As if this aggressive new posture was not warning enough for exporters, the Axelrod Memo goes further by encouraging persons with knowledge that others have violated the export control laws to notify BIS of the violations of third parties in exchange for mitigation "if a future enforcement action, even for unrelated conduct, is ever brought against the disclosing party." In other words, exporters can earn mitigation credits for future use should the party ever get into trouble itself by informing on the violations of others (the Axelrod Memo even notes that informers can earn monetary awards from FinCEN if the violations disclosed also involve potential sanctions violations). It remains to be seen whether this policy change will have the intended effect of encouraging additional VSDs or create a climate of suspicion within supply chains that results in companies being much less willing to work collaboratively to address issues and instead concealing potential problems from business partners.

D. Impact on the VSD Calculus Going Forward

In the past, disclosing violations to BIS was routine and, almost always (absent the most serious cases that typically involved willful conduct), VSDs were met with a cautionary letter and no penalty. Exporters must now more carefully weigh the costs and benefits of submitting VSDs

First, an assessment has to be made as to whether the violation would be viewed as "significant" by BIS. This is a fact-specific inquiry and will likely need to be evaluated on a case-by-case basis absent further guidance from BIS. The current touchstone of "violations that reflect potential national security harm" is extremely broad and BIS' assessment may not match those of exporters.

Second, the costs of disclosing (including civil penalties) must be weighed against the benefits, including mitigation of civil penalties. As the Microsoft settlement illustrates, cases that may previously have been closed without further action may now be subject to fines running into the hundreds of thousands of dollars (even after credit is given for voluntarily disclosing the violations and cooperating with BIS' investigation). For its part, BIS would argue that Microsoft could have been assessed civil penalties running into the millions of dollars and the penalty imposed thus represents a steep discount only afforded due to Microsoft's VSD. Part of this calculus will likely include an assessment of the risks of detection, including whether third parties are aware of the violation. Depending on the nature of the relationship with the third party, the VSD process may be a race to file a VSD first or a more coordinated effort to bring the violation(s) to BIS' attention.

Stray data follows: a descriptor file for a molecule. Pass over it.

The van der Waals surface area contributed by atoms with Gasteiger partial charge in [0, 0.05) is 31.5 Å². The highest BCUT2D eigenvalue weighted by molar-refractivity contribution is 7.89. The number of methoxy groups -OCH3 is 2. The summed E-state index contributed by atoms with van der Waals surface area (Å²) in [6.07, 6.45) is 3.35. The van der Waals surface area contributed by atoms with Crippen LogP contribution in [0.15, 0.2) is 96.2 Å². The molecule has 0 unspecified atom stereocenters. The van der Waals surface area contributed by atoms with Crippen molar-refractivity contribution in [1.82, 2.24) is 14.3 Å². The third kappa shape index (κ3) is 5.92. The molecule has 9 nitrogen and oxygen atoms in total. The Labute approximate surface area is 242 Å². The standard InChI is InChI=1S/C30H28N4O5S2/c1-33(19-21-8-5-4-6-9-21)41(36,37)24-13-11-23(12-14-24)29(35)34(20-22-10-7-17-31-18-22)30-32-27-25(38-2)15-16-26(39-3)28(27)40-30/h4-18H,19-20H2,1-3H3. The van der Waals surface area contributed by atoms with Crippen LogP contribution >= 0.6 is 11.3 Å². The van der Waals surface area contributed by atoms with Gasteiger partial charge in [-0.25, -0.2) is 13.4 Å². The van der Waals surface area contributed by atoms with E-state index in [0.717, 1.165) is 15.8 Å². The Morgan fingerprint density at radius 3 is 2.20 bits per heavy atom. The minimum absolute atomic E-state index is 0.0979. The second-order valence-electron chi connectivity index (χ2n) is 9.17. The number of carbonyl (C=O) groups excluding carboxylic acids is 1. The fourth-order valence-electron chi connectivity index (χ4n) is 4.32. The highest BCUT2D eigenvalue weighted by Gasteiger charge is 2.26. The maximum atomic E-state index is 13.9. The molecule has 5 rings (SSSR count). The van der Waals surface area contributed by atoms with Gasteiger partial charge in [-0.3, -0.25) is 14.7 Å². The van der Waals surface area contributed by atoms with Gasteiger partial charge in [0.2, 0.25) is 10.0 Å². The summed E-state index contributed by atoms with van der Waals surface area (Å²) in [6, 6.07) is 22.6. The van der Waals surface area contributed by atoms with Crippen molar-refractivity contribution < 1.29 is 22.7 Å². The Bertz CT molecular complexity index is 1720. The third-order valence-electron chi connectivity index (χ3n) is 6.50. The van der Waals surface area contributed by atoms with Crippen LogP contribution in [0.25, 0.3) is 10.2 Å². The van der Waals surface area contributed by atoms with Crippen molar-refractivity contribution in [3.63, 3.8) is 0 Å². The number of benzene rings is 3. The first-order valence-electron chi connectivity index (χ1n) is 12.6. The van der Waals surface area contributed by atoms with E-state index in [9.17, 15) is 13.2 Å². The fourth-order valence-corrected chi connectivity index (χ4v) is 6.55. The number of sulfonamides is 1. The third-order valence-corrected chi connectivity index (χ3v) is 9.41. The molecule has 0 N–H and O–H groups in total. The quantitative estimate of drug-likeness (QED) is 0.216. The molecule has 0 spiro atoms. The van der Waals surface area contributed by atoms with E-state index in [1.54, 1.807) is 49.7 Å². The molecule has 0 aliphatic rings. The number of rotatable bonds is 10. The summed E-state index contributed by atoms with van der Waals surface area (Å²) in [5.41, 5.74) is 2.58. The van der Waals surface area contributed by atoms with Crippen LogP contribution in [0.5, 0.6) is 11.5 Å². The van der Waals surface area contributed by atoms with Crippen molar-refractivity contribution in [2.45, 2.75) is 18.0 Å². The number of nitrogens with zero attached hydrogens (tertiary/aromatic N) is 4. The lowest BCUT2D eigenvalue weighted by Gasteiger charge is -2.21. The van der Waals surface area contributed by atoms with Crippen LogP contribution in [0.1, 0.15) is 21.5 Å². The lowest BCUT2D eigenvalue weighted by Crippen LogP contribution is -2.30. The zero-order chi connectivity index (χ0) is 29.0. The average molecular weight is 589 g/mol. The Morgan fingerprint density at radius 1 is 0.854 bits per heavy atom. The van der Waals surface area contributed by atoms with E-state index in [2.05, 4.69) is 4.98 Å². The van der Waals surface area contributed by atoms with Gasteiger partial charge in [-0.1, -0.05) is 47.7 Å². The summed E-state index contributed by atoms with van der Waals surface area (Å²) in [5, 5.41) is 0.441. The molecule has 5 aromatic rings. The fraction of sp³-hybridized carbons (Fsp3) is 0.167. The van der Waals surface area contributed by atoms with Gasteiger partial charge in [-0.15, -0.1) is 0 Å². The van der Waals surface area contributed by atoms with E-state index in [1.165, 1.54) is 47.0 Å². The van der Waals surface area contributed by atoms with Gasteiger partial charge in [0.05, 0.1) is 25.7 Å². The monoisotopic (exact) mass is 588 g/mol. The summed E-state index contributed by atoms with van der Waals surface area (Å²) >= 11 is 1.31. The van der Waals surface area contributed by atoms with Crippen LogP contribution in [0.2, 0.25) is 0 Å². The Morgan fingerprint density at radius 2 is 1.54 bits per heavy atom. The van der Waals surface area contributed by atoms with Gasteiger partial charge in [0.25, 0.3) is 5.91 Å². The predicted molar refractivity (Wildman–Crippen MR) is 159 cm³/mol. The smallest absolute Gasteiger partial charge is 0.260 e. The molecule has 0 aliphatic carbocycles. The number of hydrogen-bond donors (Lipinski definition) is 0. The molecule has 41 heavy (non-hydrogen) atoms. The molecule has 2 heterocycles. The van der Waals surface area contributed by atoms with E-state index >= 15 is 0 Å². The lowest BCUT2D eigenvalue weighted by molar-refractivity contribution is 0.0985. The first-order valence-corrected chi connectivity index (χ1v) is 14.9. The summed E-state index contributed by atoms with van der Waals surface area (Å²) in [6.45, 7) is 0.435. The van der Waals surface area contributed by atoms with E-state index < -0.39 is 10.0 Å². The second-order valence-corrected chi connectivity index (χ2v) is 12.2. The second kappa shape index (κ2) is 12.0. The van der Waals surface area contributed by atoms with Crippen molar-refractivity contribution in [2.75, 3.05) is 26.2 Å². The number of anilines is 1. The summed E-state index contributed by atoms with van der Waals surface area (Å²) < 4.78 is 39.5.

Finally, companies will now want to consider (or reconsider) a VSD policy. For example, some companies may now view BIS' voluntary disclosure program to essentially be a mandatory disclosure policy and require disclosure of all violations of the EAR. Some companies may also choose to add VSD expectations to contracts with suppliers, customers, or other third parties.

Now more than ever, companies faced with choosing whether to voluntarily disclose violations of the export control laws should carefully consider their options and engage counsel when in need of guidance. Attorneys from Foley Hoag's International Trade & National Security team have been involved in hundreds of investigations related to export controls and sanctions laws, and are able to provide comprehensive, practical support to exporters who find themselves in violation of those laws.

The content of this article is intended to provide a general guide to the subject matter. Specialist advice should be sought about your specific circumstances.